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Activated carbons prepared from hydrothermally carbonized waste biomass used as adsorbents for CO2

Applied Energy
DOI: 10.1016/j.apenergy.2013.02.028
  • Hydrothermally Carbonized Biomass
  • Activated Carbon
  • Separation Of Co2
  • Horse Manure
  • Grass Cuttings
  • Chemistry
  • Earth Science
  • Geography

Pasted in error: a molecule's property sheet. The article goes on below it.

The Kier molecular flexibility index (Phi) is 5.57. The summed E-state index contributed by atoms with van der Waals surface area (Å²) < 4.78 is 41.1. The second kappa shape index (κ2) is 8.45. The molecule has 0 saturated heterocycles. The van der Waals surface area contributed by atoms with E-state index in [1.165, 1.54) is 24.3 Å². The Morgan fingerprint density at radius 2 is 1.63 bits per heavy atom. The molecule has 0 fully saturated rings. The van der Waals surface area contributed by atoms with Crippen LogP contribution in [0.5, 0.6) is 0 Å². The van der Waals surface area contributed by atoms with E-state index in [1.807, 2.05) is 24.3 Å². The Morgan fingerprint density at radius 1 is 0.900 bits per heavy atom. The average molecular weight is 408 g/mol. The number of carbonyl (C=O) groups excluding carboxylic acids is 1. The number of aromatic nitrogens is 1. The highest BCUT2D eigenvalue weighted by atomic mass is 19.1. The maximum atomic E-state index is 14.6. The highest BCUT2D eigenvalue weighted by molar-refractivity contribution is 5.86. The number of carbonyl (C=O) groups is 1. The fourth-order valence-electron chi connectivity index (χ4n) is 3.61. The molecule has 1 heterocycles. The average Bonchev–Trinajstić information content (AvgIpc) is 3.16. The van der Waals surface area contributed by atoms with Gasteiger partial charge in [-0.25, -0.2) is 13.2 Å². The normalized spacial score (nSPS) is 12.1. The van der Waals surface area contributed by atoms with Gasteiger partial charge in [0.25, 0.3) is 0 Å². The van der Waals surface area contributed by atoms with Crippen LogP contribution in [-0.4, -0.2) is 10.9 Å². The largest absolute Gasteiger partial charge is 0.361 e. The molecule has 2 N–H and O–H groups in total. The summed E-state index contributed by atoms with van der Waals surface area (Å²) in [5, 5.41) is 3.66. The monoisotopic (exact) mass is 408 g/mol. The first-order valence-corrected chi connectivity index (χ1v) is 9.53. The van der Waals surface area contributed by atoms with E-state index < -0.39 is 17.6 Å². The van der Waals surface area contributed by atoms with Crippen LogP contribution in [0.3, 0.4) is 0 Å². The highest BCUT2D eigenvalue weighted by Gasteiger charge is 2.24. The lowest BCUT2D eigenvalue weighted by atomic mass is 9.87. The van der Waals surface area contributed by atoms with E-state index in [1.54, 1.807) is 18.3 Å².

Abstract Activated carbons prepared from hydrothermally carbonized (HTC) waste biomass were studied with respect to the adsorption of carbon dioxide. The physically activated carbons (PAC) exhibited a large adsorption of CO2 of 1.45mmol/g at a small partial pressure of CO2 (10kPa and a temperature of 0°C). These PACs were prepared by activation in a stream of CO2 and had significant amounts of ultramicropores, which were established by analyzing the adsorption of CO2 with a density functional theory. The uptake at such low pressures of CO2 is of most importance for an adsorption-driven CO2 capture from flue gas at large power stations, as it is difficult to imagine a pressurization of the flue gas. The capacities to adsorb CO2 of the different activated carbons were compared with both the micropore volumes as established by N2 adsorption, and the ultramicropore volumes as established by CO2 adsorption. The ultramicropore volume is of crucial importance for the capture of CO2 from flue gas. PAC from HTC grass cuttings and from horse manure had the largest ultramicropore volumes. In general, the PAC showed excellent cyclability of adsorption/desorption of CO2 and a minimal capacity loss after subsequent cycles. In addition, the PAC showed a rapid adsorption of CO2. Both characteristics are essential for the eventual use of such PACs in the adsorption driven separation of CO2 from flue gas. A chemically activated carbon (CAC) was prepared by treating hydrothermally carbonized beer waste with H3PO4 and a heat treatment in a flow of N2. This CAC showed a significant amount of mesopores in the range of 5nm, in addition to micropores. The apparent selectivity for the activated carbons for CO2-over-N2 adsorption was determined at 0°C and 10kPa.

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